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Podcast: How To Make People Feel Welcome

MUNA ABU GHAZALEH from Jordan was born with various disabilities that meant she would struggle to ever talk, walk or live an independent life. But she is now an expert in the theology of inclusion, and in this episode she is sharing her story and expertise with us. Listen to the episode here, or scroll down to read the highlights below.

From the moment Muna was born, her church made it very clear that she and her family were not alone. She says, ‘We saw the church welcoming and embracing me. They were really supportive. Not only to me but to the whole family. They didn’t define me by my disability; they looked at me as a person.’

Through growing up being loved, and mixing with others, she was able to focus more on her ability than her disability. Muna began to develop, grow and do things that the doctors said she would never do.

Muna is currently a Communications Officer for Tearfund and an expert in the theology of inclusion. Her Masters Dissertation from the University of Manchester, UK, is about the inclusion of people with physical and intellectual disabilities in the Jordanian church.


‘I define inclusion as embracing our differences and welcoming people. I always reflect on the Bible saying we are different parts of the body but one body (1 Corinthians 12:12-27), and that means we cannot function in church or community without each other. So it is about accepting and embracing that we are different. And that is the thing of hospitality and welcoming. No matter where you are coming from and your background, still you are welcomed and accepted.’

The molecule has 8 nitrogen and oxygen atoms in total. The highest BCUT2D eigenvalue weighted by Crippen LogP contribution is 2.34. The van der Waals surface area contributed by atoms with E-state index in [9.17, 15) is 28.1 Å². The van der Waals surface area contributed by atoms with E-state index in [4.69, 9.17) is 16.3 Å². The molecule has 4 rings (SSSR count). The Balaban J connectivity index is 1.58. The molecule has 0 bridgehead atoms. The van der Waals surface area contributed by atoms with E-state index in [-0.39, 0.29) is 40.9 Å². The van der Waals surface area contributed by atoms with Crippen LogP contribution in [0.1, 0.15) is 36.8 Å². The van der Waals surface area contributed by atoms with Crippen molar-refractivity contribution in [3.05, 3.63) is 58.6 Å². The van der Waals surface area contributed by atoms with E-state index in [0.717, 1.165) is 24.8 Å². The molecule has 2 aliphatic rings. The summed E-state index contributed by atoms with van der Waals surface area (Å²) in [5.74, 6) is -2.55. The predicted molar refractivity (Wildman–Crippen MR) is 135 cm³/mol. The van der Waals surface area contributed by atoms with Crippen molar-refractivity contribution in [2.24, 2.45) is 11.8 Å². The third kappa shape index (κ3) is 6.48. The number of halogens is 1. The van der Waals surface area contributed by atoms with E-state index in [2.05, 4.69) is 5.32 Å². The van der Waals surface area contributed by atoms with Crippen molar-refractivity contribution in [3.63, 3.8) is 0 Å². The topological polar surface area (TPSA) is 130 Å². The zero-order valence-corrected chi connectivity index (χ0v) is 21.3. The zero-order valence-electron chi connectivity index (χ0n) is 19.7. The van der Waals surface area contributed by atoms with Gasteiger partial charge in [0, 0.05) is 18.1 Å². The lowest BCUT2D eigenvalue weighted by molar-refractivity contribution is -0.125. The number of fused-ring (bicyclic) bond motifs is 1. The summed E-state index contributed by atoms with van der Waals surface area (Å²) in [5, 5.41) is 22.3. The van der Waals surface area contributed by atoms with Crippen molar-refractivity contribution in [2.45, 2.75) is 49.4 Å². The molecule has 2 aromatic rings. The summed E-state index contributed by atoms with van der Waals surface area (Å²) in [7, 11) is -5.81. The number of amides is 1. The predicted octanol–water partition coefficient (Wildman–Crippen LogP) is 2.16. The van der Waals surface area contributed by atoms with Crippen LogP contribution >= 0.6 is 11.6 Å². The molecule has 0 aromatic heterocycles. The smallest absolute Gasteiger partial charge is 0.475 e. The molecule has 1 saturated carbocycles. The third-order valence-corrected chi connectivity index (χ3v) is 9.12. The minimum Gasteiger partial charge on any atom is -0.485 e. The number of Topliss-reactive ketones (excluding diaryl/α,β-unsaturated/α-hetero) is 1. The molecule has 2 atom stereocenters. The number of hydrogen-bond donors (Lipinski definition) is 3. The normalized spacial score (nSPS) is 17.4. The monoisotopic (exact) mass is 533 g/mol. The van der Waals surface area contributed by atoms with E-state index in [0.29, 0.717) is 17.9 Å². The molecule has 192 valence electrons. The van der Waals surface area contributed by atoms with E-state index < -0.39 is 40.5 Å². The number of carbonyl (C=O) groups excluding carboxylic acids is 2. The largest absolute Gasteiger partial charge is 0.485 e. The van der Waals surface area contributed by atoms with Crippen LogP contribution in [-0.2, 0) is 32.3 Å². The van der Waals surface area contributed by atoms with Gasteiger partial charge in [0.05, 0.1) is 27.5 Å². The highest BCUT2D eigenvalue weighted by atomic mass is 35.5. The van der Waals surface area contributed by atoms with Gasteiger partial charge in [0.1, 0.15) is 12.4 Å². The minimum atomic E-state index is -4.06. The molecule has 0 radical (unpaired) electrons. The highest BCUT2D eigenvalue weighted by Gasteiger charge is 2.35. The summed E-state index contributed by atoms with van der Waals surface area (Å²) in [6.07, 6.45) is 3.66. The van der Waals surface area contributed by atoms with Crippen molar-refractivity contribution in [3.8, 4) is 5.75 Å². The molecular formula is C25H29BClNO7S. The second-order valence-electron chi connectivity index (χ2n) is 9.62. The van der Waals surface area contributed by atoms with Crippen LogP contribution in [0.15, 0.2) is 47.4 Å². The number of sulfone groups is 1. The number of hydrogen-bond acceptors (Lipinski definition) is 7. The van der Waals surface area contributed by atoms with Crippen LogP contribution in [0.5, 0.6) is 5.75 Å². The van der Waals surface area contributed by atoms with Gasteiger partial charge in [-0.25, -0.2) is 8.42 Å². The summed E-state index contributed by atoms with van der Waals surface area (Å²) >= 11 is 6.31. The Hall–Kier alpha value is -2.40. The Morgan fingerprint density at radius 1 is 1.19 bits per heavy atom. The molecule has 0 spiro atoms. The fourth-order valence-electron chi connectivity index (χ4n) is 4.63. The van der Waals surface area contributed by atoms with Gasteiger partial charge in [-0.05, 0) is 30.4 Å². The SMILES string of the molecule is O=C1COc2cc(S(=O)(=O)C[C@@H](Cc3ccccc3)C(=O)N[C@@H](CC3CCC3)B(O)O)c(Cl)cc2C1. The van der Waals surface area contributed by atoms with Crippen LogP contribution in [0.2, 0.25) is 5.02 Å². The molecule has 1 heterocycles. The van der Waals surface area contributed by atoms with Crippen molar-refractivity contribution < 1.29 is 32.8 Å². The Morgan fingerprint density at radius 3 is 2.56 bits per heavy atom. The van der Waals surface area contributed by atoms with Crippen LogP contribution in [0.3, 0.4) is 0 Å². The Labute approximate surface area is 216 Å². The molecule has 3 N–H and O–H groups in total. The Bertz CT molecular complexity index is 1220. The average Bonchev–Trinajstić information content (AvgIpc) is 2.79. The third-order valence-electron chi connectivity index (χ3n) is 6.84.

The Jordanian church is currently supporting many refugees from other countries in the region. Muna says, ‘The church treats people with value and dignity and, with time, we become more like friends.’

Supporting people with disabilities

‘Start by being present and listen carefully to the words they are saying,’ says Muna. ‘Do not be afraid to ask what their needs are.

‘Ask before you offer help. For example, if people see someone in a wheelchair, they think it is fine to go and help them directly by pushing the wheelchair etc. However, some wheelchair users wouldn’t like that because they are feeling that you are not valuing them, because some of them can move independently and have found a way to live with their disability.

‘It is important to learn how to respond to people with disabilities - there is a lot of information online. Try to read more about their needs.

‘Start always with friendship and acceptance. Even if you don’t see the impact immediately, be there and offer support.’

Listen to more stories from our How To Build Community show here.


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